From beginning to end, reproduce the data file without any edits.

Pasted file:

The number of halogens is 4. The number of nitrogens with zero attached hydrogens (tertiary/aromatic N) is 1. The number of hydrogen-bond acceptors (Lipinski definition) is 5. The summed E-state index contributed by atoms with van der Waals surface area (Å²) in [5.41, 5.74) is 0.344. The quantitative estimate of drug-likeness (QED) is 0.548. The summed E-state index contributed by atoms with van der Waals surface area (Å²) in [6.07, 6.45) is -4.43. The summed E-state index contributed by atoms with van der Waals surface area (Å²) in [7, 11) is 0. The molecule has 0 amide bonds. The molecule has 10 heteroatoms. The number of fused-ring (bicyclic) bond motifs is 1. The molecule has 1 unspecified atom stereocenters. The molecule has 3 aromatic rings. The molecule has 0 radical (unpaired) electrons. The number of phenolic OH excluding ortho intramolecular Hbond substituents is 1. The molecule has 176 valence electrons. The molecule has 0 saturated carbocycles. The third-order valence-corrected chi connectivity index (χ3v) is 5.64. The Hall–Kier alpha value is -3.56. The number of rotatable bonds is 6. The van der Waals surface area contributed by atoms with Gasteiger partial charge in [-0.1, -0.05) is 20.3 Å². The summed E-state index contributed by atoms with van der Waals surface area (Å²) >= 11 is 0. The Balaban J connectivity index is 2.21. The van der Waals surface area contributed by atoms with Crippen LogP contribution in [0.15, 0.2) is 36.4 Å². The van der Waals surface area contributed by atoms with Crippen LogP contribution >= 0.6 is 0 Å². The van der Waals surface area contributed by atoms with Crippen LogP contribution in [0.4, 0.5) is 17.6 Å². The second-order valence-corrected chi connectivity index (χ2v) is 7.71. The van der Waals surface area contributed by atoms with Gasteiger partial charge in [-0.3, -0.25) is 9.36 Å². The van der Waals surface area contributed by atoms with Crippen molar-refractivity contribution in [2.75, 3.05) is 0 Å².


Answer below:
The number of halogens is 4. The number of nitrogens with zero attached hydrogens (tertiary/aromatic N) is 1. The number of hydrogen-bond acceptors (Lipinski definition) is 5. The summed E-state index contributed by atoms with van der Waals surface area (Å²) in [5.41, 5.74) is 0.344. The quantitative estimate of drug-likeness (QED) is 0.548. The summed E-state index contributed by atoms with van der Waals surface area (Å²) in [6.07, 6.45) is -4.43. The summed E-state index contributed by atoms with van der Waals surface area (Å²) in [7, 11) is 0. The molecule has 0 amide bonds. The molecule has 10 heteroatoms. The number of fused-ring (bicyclic) bond motifs is 1. The molecule has 1 unspecified atom stereocenters. The molecule has 3 aromatic rings. The molecule has 0 radical (unpaired) electrons. The number of phenolic OH excluding ortho intramolecular Hbond substituents is 1. The molecule has 176 valence electrons. The molecule has 0 saturated carbocycles. The third-order valence-corrected chi connectivity index (χ3v) is 5.64. The Hall–Kier alpha value is -3.56. The number of rotatable bonds is 6. The van der Waals surface area contributed by atoms with Gasteiger partial charge in [-0.1, -0.05) is 20.3 Å². The summed E-state index contributed by atoms with van der Waals surface area (Å²) >= 11 is 0. The Balaban J connectivity index is 2.21. The van der Waals surface area contributed by atoms with Crippen LogP contribution in [0.15, 0.2) is 36.4 Å². The van der Waals surface area contributed by atoms with Crippen LogP contribution >= 0.6 is 0 Å². The van der Waals surface area contributed by atoms with Crippen LogP contribution in [0.4, 0.5) is 17.6 Å². The second-order valence-corrected chi connectivity index (χ2v) is 7.71. The van der Waals surface area contributed by atoms with Gasteiger partial charge in [-0.3, -0.25) is 9.36 Å². The van der Waals surface area contributed by atoms with Crippen molar-refractivity contribution in [2.75, 3.05) is 0 Å².